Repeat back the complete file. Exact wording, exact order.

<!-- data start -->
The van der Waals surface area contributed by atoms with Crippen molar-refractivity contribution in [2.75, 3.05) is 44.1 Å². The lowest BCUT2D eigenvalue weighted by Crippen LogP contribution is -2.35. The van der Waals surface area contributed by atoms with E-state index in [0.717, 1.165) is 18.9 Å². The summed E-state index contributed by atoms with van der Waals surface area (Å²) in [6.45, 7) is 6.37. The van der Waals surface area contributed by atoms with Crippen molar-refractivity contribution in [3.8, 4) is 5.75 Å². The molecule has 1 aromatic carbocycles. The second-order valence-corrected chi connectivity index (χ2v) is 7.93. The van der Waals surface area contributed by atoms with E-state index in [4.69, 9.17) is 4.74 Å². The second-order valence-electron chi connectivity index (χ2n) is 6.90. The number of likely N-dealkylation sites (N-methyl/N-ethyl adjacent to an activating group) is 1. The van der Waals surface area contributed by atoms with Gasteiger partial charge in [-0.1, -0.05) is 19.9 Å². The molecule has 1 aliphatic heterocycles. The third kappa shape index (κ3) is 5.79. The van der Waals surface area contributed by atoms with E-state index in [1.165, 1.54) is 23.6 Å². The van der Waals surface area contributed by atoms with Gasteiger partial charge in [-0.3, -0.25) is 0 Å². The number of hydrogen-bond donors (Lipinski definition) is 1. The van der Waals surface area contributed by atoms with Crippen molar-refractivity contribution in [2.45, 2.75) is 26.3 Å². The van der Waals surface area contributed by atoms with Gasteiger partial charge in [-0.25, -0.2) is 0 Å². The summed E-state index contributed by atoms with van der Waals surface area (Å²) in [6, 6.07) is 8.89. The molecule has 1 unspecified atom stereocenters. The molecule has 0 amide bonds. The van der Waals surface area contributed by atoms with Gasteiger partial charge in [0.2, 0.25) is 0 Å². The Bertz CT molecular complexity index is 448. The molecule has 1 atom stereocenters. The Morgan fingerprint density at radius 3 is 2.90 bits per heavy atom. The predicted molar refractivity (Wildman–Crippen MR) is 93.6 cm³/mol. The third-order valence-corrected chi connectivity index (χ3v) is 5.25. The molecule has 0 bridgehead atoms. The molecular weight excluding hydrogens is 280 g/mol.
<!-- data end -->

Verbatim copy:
The van der Waals surface area contributed by atoms with Crippen molar-refractivity contribution in [2.75, 3.05) is 44.1 Å². The lowest BCUT2D eigenvalue weighted by Crippen LogP contribution is -2.35. The van der Waals surface area contributed by atoms with E-state index in [0.717, 1.165) is 18.9 Å². The summed E-state index contributed by atoms with van der Waals surface area (Å²) in [6.45, 7) is 6.37. The van der Waals surface area contributed by atoms with Crippen molar-refractivity contribution in [3.8, 4) is 5.75 Å². The molecule has 1 aromatic carbocycles. The second-order valence-corrected chi connectivity index (χ2v) is 7.93. The van der Waals surface area contributed by atoms with E-state index in [4.69, 9.17) is 4.74 Å². The second-order valence-electron chi connectivity index (χ2n) is 6.90. The number of likely N-dealkylation sites (N-methyl/N-ethyl adjacent to an activating group) is 1. The van der Waals surface area contributed by atoms with Gasteiger partial charge in [-0.1, -0.05) is 19.9 Å². The molecule has 1 aliphatic heterocycles. The third kappa shape index (κ3) is 5.79. The van der Waals surface area contributed by atoms with E-state index in [1.165, 1.54) is 23.6 Å². The van der Waals surface area contributed by atoms with Gasteiger partial charge in [-0.3, -0.25) is 0 Å². The number of hydrogen-bond donors (Lipinski definition) is 1. The van der Waals surface area contributed by atoms with Crippen molar-refractivity contribution in [2.45, 2.75) is 26.3 Å². The van der Waals surface area contributed by atoms with Gasteiger partial charge in [-0.25, -0.2) is 0 Å². The summed E-state index contributed by atoms with van der Waals surface area (Å²) in [6, 6.07) is 8.89. The molecule has 1 unspecified atom stereocenters. The molecule has 0 amide bonds. The van der Waals surface area contributed by atoms with Gasteiger partial charge in [0.2, 0.25) is 0 Å². The Bertz CT molecular complexity index is 448. The molecule has 1 atom stereocenters. The Morgan fingerprint density at radius 3 is 2.90 bits per heavy atom. The predicted molar refractivity (Wildman–Crippen MR) is 93.6 cm³/mol. The third-order valence-corrected chi connectivity index (χ3v) is 5.25. The molecule has 0 bridgehead atoms. The molecular weight excluding hydrogens is 280 g/mol.